Monday, 15 December 2008
More Holbeck photos on flickr.
Architecture for Orang Utans in Perth
Rumours are circulating in mid March that the competition entry prepared by Collins Cowan and Skeete had been selected by the jury for the short list. The final result is due in May.
Thursday, 11 December 2008
A recent discussion about the transdisiplinary work of OOZ in this area was drawn to my attention by a friend commentating on the work. Geese, Birds, Fish and Bats have been studied and the discussion ensued about human and non-human interactions.
Annick the engineer and I discussed the competition judges Hale (an artist) and Ward (an architect) and determined that Annick and her partner would inspect the Holbeck site during a planned Christmas visit nearby.
Postscript: Natalie Skeete joined the team and we submitted the proposals in February.
In March our team was shortlisted
Holbeck Tour: and 18 part zipped Audio Guide
Biomimicry at the AIA 2007 Convention
Presentation about OOZ
The Biomimicry Institute and its ask.nature website
Tuesday, 9 December 2008
As the 2012 Olympics becomes gradually more temporary and flexible, I have been enjoying looking at Hilary's drawings for the Pudding Mill River Factory Tour, and was reminded of her film The Games, where I played the extra part of one of the athletes waking in a tent camp in the overgrown Lee Valley wetlands...
•see Iain Sinclair's essay - The Olympics Scam
• new clip from Pudding Mill River
• amateur city games; climbing club
My father recently sent me an interesting cutting; a review of a new book about Michaelangelo. It tells of how he invented through drawing. He apparently disdained the authority of Vitruvius' theory, learning slowly by copying architecture. Drawing was itself a mode of education, and he found his way into architecture in the 16th century using drawing-as-thinking. (education comes from e-ducere, drawing out). The review, by Philip Drew, is from The Australian.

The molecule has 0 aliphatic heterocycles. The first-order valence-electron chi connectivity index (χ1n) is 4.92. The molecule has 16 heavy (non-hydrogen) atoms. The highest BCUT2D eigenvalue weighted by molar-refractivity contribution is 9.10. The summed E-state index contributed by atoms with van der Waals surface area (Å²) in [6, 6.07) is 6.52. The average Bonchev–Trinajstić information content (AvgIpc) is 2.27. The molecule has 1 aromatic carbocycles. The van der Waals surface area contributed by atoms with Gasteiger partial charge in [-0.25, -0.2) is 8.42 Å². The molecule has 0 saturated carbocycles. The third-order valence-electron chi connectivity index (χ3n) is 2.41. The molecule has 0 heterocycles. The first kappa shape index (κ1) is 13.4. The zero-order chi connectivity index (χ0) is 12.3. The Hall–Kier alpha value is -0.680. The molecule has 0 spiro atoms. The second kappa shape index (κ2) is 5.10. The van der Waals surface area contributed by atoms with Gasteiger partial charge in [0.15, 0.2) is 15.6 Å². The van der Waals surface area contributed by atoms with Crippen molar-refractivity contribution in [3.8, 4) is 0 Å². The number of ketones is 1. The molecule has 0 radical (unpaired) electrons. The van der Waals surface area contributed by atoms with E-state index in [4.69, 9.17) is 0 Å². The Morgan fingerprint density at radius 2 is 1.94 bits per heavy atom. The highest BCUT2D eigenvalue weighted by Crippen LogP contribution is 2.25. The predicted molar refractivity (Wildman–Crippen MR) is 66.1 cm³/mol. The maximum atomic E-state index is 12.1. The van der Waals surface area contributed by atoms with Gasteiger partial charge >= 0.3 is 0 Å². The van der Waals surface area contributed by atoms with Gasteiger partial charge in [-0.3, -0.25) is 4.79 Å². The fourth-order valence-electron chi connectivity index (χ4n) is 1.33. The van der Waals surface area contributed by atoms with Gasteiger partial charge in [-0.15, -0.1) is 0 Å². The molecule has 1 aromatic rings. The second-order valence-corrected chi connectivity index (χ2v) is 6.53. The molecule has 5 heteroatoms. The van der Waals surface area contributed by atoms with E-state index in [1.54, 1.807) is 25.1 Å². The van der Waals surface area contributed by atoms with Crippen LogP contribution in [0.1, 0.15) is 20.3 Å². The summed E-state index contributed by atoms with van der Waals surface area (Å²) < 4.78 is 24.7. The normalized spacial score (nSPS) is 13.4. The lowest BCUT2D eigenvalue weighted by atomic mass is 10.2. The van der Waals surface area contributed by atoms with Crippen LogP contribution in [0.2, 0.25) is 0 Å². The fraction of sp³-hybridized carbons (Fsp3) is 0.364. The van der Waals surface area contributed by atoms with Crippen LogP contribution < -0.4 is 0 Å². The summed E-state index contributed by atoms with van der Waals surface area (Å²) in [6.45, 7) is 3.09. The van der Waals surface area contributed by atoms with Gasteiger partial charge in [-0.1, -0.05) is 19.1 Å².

Monday, 8 December 2008
In 1938, while visiting a new villa built by the Irish designer Eileen Gray, Le Corbusier was inspired to "improve" on her work. He admired the white-walled classicism and industrial finesse of the home, which was built in the spirit of his own domestic architecture. But he thought it needed a little something.
And so Le Corbusier stripped naked, took out his paint brushes and covered the house with large, sexually provocative images. "One of the murals was on the previously spare white wall behind the living-room sofa, so that what had been specified by Gray to be a point of visual respite was now an animated scenario," writes Nicholas Fox Weber in his new biography, Le Corbusier: A Life. Gray, who admired Le Corbusier and was, like many architects, proprietary about her work, felt "raped" by the incident.
from Washington Post's review of Nicholas Fox Weber's new biography 'Le Corbusier - A Life'
Le Corbusier's naked redecorating antics are hypocritical in light of his attitude to interior design. Charlotte Perriand was at first turned away as "cushion embroiderer" but later designed items like the LC2 armchair and the B306 chaise which added to Le Corbusier's fame.
Monday, 1 December 2008
Their self-built wood stove reminded me of some Mongolian ones I'd seen, like Jadamba's in Zuragt. I used the kitchen (comparing water systems) and the bicycle power station, and was shown around the camp. We discussed making things from material on site, the process of building a Ger (Mongolian Felt Yurt) and whether one could be adapted to suit the damp in a place like this. I recommended viewing the film Mujaan, depicting a Mongolian craftsman building a Ger.
We ate some local food and talked about ideas like fishing in nearby King George's Reservoir and collecting mushrooms in Epping Forest.